It was clear that we were in for a very special evening as we took our seats on the upper deck. Music was provided by Samm Qendra -who rather fittingly is known as sl’s Celine Dion, the haunting refrains all the more poignant for the setting where the music drifted beneath the April stars. I remembered, the story of how Titanics Musicians reputedly played till the very last moment and how their wives were subsequently billed for the cost of their uniforms by the White Star Line after. None survived to reveal what tune was played as the Titanic was sinking a debate which long continued amongst the survivors. My companion and I took the opportunity to take a romantic picture ‘flying off the Titanic prow’ with my arms outstretched and his arms firmly around my waist (I wasn’t sure if he was getting ready to push me off or keep me from falling - I hoped it was the latter.) Ominously an iceberg loomed in the distance, but unaware of our soon to be unfolded fates and aware of the people queuing behind us to capture the same shot, we set off to find the iconic clock staircase, synonymous with several scenes in the film by now and by James Camerons haunting pictures of the ship as it is currently. A good example of how time and the ocean have ravished the ship can be found at the following location where current images including the clock staircase are superimposed onto what was once its former grandeur. http://www.youtube.com/watch?v=gPLO-OaPiaU I started to get quite fond of Mary as I wandered around the ship, finding the lifeboats, I rather hoped she’d managed to get on board one as we made our way up to the Crows nest and wheelhouse and other points of interest. Back on the upper deck, I tentatively slid past the Paperboy (played by Emery Milneaux-Giano) who was holding a stack of newspapers declaring that the Titanic had sunk and also running the Titanic quiz. I later asked him how he felt about the event of which he Umberto and the Grove Estates ‘crew’ can be so justifiably proud. “I've been super passionate about Titanic and its history for quite some time now, so getting the chance to plan the anniversary event at The Grove was an incredible experience. I felt Titanic's stories should be told throughout the event. I learned a lot while planning A NIGHT TO REMEMBER and I'm walking away, feeling closer and more connected to Titanic and its passengers.” I too felt that sense of connection as I looked at Titanics passenger list and found that poor Mary was not afterall one of the fortunate survivors. For a moment I wondered how it must have been that icy April night, drowning in the freezing sea amongst 1500 other people. Was there a sense of isolation or unity? did the drowning finally make all men equal? The screams of the drowning passengers was not a thing the survivors ever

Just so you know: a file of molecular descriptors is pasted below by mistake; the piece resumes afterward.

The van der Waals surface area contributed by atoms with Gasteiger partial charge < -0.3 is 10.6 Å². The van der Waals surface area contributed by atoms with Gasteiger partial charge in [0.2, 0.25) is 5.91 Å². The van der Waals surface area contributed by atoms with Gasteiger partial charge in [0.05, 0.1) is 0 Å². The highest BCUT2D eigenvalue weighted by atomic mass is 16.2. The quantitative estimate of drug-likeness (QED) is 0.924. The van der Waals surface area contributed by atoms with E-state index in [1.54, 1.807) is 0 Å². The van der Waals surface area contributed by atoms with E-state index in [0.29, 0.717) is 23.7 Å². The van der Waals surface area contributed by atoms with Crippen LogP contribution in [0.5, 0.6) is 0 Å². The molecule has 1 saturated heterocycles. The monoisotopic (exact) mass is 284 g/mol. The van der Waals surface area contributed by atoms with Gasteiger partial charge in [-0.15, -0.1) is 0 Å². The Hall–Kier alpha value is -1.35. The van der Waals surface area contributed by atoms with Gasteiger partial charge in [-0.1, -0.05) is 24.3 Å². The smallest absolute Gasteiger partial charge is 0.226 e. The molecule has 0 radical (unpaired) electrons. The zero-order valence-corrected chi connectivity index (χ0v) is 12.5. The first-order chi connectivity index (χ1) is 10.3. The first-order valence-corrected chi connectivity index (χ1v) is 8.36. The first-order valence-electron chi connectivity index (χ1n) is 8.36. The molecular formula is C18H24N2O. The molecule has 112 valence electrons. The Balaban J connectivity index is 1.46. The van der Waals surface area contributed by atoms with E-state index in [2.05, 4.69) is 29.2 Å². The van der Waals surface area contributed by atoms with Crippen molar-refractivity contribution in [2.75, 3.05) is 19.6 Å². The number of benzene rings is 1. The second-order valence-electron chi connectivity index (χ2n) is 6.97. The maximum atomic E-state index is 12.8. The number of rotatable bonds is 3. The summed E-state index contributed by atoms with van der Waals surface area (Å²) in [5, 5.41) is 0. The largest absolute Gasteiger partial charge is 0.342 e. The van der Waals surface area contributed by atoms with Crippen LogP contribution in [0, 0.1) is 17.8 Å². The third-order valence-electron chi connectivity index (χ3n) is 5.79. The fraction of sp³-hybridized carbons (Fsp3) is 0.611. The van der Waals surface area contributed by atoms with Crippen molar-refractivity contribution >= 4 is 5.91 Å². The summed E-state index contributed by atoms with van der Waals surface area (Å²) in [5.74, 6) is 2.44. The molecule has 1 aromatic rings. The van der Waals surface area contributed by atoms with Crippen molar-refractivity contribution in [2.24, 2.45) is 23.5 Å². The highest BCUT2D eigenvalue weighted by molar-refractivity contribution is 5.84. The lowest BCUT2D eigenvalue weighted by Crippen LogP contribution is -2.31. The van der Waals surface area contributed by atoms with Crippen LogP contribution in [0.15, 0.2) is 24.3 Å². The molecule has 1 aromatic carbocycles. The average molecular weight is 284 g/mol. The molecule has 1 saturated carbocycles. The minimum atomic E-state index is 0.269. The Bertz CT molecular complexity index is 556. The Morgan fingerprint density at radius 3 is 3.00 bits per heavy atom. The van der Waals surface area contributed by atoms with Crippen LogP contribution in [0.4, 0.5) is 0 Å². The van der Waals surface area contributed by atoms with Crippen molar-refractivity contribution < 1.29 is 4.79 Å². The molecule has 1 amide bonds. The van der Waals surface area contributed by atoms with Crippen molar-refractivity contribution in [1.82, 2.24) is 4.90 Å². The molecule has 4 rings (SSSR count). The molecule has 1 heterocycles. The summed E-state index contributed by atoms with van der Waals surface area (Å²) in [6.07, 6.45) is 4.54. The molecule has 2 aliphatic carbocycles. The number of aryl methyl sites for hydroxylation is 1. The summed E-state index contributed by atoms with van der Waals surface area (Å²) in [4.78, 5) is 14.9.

forgot, equally neither was the total silence that followed after as she finally came to rest on the bottom of the sea. As I looked at my ticket, I came to appreciate that what Emery and Umberto had given us was indeed truly ‘A night to remember’ (There have been many poems on the Titanic but for me one of the most evocative is Thomas Hardy’s ‘Convergence of the Twain written in 1915. It is well worth reading as its rawness stems from people that were actually lived through the event and whose lives were touched by it. It is a fitting if not tribute then perhaps an epitaph) and I urge you to read it.) http://www.poetryfoundation.org/poem/176678